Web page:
Jason Barnard: Yeah—they don’t need that. They need to reassure their existing customers and convince the prospect who is searching their name before they actually do business. Obviously, Amazon’s so well known that it is in a bit of a different situation to the rest of the world.
But, whoever you are, when a person searches your brand name and lands on that Brand SERP, you need to optimise what they see.
If someone is Googling my brand name, they’re either searching for information about me or they’re coming to my site. Either way, they’re necessarily important to my business, because they’re either already doing business with me, or they’re in the consideration phase of doing business with me, so I really need to impress them.
I need to reassure the prospects and reiterate my brand message to those who are already doing business with me. And that doesn’t begin and end with the meta title of my homepage: that’s a tiny part of it because the rest of the Brand SERP should support and reiterate your brand message.
You spent hundreds, thousands, hundreds of thousands, millions of dollars building a brand message and pushing it out to your audience through social media and all of your communications with the press. And you bully the boss of the company to actually use your brand message when they’re talking to the media.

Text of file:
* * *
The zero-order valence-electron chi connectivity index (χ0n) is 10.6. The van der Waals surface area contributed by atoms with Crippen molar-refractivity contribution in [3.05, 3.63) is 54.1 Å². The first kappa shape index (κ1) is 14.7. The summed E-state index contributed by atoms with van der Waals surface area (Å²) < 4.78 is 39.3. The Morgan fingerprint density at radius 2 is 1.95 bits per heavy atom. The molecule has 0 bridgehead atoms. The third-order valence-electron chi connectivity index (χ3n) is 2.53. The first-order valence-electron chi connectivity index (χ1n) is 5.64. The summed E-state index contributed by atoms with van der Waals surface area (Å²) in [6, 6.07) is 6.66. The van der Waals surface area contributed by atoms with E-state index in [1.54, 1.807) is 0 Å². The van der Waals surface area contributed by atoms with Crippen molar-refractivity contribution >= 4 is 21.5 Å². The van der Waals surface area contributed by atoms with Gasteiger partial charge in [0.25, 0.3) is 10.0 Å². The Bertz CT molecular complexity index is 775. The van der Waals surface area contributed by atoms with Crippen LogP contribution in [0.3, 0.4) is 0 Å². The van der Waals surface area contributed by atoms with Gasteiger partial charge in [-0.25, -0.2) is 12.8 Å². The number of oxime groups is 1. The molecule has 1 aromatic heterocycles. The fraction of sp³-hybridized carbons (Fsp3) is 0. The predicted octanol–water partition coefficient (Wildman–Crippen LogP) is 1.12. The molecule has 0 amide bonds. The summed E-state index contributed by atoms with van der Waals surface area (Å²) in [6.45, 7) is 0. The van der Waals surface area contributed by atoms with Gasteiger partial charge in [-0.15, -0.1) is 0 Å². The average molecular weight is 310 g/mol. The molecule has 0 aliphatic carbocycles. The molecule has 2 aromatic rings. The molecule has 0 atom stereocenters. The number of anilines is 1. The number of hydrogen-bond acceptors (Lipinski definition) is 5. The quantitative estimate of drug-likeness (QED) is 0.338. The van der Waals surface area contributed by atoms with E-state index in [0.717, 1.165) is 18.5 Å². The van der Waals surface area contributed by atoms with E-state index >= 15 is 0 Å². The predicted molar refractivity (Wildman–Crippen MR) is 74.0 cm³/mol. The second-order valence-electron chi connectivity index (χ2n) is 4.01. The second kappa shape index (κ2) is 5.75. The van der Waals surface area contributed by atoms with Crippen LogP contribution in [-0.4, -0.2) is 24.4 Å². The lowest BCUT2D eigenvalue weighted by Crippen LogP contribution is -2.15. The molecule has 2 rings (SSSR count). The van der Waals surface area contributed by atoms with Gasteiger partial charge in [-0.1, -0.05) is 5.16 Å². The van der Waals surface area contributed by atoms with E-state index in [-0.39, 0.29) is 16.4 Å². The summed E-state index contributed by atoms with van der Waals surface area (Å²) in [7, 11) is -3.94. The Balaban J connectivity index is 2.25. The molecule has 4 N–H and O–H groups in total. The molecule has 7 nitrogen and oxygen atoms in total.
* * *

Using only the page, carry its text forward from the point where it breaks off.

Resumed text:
Then a hundred-thousand people search your brand name in a month, and they don’t see that brand message reflected on the Google results page. That’s your pre-homepage, and it doesn’t reflect your carefully crafted brand message. How rubbish is that? What a waste of time.
In fact, a lot of companies and SEOs say, I’m number one on my exact match Brand SERP, job done. Certainly, you’re going to be number one as long as your brand name isn’t totally ambiguous. But that is definitely NOT job done. There are masses of opportunities and pitfalls in your “Google Business Card.” There’s a branding opportunity in your homepage meta title. And even more, if you have the rich site links right below it—Google’s aim is to get its user to their destination as quickly as possible.
If you don’t have those rich site links, you really need to get your act together. If I’m a customer, I want to be offered the opportunity to click on “login.” I want to click on “contact us.” If I’m curious about who you are, and I’m thinking about doing business, I want to click on “about us.” I don’t want to have to go through the home page and try to find those pages, I want them right from that Google results page when I search your name.
If you don’t have them, you should really, really start thinking about how your site is organised and how you communicate that to Google, so it can provide that direct-to-destination service to your audience.
Treating the SERP as Google’s Product
Jason Barnard: Your Brand SERP is also a brilliant way to see the weaknesses in your content strategy, your SEO strategy, and your overall digital footprint.